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Tokyo Story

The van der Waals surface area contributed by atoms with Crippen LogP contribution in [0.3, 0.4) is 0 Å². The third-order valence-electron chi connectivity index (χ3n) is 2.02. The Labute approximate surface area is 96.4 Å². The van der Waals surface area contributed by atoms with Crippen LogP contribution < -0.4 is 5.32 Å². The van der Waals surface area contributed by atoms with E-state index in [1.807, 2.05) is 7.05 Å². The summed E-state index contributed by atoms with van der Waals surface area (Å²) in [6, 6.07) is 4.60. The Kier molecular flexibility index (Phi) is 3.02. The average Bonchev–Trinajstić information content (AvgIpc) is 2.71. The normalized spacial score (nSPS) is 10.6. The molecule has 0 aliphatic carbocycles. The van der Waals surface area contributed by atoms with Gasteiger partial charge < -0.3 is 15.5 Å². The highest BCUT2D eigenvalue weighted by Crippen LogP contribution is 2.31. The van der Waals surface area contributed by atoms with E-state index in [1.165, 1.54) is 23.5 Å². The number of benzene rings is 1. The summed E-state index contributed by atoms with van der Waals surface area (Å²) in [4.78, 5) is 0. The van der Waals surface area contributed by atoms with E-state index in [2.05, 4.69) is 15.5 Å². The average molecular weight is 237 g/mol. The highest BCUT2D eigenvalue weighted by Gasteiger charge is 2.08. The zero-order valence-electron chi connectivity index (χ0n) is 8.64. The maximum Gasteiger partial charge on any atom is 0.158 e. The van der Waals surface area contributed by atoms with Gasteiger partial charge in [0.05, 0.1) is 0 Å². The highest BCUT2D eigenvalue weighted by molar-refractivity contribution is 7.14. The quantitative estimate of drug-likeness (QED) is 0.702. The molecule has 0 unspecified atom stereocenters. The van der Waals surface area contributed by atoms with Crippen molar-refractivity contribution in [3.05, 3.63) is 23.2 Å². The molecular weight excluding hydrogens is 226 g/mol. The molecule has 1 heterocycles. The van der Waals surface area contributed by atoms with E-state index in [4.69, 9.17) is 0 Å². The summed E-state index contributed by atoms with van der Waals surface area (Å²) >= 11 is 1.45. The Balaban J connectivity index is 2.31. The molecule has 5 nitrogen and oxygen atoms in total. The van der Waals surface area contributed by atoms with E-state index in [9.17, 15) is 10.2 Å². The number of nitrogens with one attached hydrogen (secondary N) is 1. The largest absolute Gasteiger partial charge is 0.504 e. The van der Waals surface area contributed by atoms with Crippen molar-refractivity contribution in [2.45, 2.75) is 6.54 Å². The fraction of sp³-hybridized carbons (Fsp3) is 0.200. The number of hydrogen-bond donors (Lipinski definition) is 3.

Wallower Photomedia Gallery is located in Mildura at the intersection of three Australian states and at the gateway to the Australian outback. Wallower is a new addition to the lively cultural climate of Mildura which includes LEAP, Mildura Arts Centre, The Art Vault and the ve festivals which are coordinated through Arts Mildura. Wallower Photomedia Gallery is a unique space that encourages and exhibits experimental lens-based art, it is not a commercial establishment or government funded gallery. It is a not-for-prot organisation that is supported by Arts Mildura. Since a young age Tomoaki Makino has lived alone with his mother in the outer suburbs of Tokyo, unconsciously, observing her behavior, beliefs and tastes. Through this quiet observation, Makino became fascinated by his mother and her generation of friends. His publication, Tokyo Soap Opera, contains over 100 photographs that document the lives of these women and the public faces they present him within their own living quarters. The project reveals, not only their exterior world of hobbies, home dcor, and fashion, but also their hidden beauty and desires for self-expression. This exhibition features eight prints from this series, two books on the subject and a new publication project of American housewives. Tuomas A. Laitinens two channel video was recently made in Tokyo while on a residency. The work is heavily inuences by Yasunari Kawabatas 1961 novella House of the Sleeping Beauties in which an elder gentleman becomes obsessed with local brothels and sleeping next to virgins without touching them. Laitinen has translated this with juxtaposed imagery of a man sleeping on a train and abstracted material from dierent webcam sites that display young women sleeping for the camera. Conceptually the work is about dierent ways of putting one-self on display to the public and the need to look and be looked at. These works are connected, not only by the city of Tokyo, but also through an obsession and pursuit of beauty, both internally and externally, and how this can be obtained and sustained. The imagery made in both public and very private spaces are at once stunning, humorous and depressing, they connect to aspirations we all hold but not often express. In stark contrast to the minimal aesthetic of social and family interaction that the title of this exhibition pays homage to (Yasujiro Ozus seminal 1953 lm), these two projects are representative of our hyper-interactive social media saturated lifestyles where we can be anywhere and anyone at once. Tokyo Story runs until May 15th and is followed by a solo exhibition by local artist Heather Lee and Threshold Projects, curated by Siri Hayes and Michael Vale, in the video spaces. It features Timothy Casten, Takahiro Maeda, Eva McGowan, David Morris, Arend Opperwal, Mei Jun Zhao & Jasper Camens, Ruby Pilven and Jacqueline Shelton. This is exhibition will open on Friday May 18th and there will be a performance on that evening.

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